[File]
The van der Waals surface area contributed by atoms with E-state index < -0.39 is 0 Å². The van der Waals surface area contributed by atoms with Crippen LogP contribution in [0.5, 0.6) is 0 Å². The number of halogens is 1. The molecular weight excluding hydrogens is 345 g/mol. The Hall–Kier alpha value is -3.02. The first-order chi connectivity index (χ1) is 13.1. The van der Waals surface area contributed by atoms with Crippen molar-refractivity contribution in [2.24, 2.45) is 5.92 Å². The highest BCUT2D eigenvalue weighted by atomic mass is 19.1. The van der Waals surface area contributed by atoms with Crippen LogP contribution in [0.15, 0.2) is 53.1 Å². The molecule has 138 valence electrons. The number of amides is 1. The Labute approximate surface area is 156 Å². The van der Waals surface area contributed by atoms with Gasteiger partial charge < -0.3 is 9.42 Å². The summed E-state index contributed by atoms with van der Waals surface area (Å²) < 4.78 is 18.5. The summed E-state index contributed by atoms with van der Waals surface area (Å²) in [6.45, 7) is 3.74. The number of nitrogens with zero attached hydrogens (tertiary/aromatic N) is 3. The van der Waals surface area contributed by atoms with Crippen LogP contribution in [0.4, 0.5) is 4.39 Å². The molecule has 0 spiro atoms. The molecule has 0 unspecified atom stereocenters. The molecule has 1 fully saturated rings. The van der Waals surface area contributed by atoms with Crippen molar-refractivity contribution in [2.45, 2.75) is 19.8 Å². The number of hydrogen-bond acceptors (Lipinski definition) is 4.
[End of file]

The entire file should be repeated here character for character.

The van der Waals surface area contributed by atoms with E-state index < -0.39 is 0 Å². The van der Waals surface area contributed by atoms with Crippen LogP contribution in [0.5, 0.6) is 0 Å². The number of halogens is 1. The molecular weight excluding hydrogens is 345 g/mol. The Hall–Kier alpha value is -3.02. The first-order chi connectivity index (χ1) is 13.1. The van der Waals surface area contributed by atoms with Crippen molar-refractivity contribution in [2.24, 2.45) is 5.92 Å². The highest BCUT2D eigenvalue weighted by atomic mass is 19.1. The van der Waals surface area contributed by atoms with Crippen LogP contribution in [0.15, 0.2) is 53.1 Å². The molecule has 138 valence electrons. The number of amides is 1. The Labute approximate surface area is 156 Å². The van der Waals surface area contributed by atoms with Gasteiger partial charge < -0.3 is 9.42 Å². The summed E-state index contributed by atoms with van der Waals surface area (Å²) < 4.78 is 18.5. The summed E-state index contributed by atoms with van der Waals surface area (Å²) in [6.45, 7) is 3.74. The number of nitrogens with zero attached hydrogens (tertiary/aromatic N) is 3. The van der Waals surface area contributed by atoms with Crippen LogP contribution in [0.4, 0.5) is 4.39 Å². The molecule has 0 spiro atoms. The molecule has 0 unspecified atom stereocenters. The molecule has 1 fully saturated rings. The van der Waals surface area contributed by atoms with Crippen molar-refractivity contribution in [2.45, 2.75) is 19.8 Å². The number of hydrogen-bond acceptors (Lipinski definition) is 4.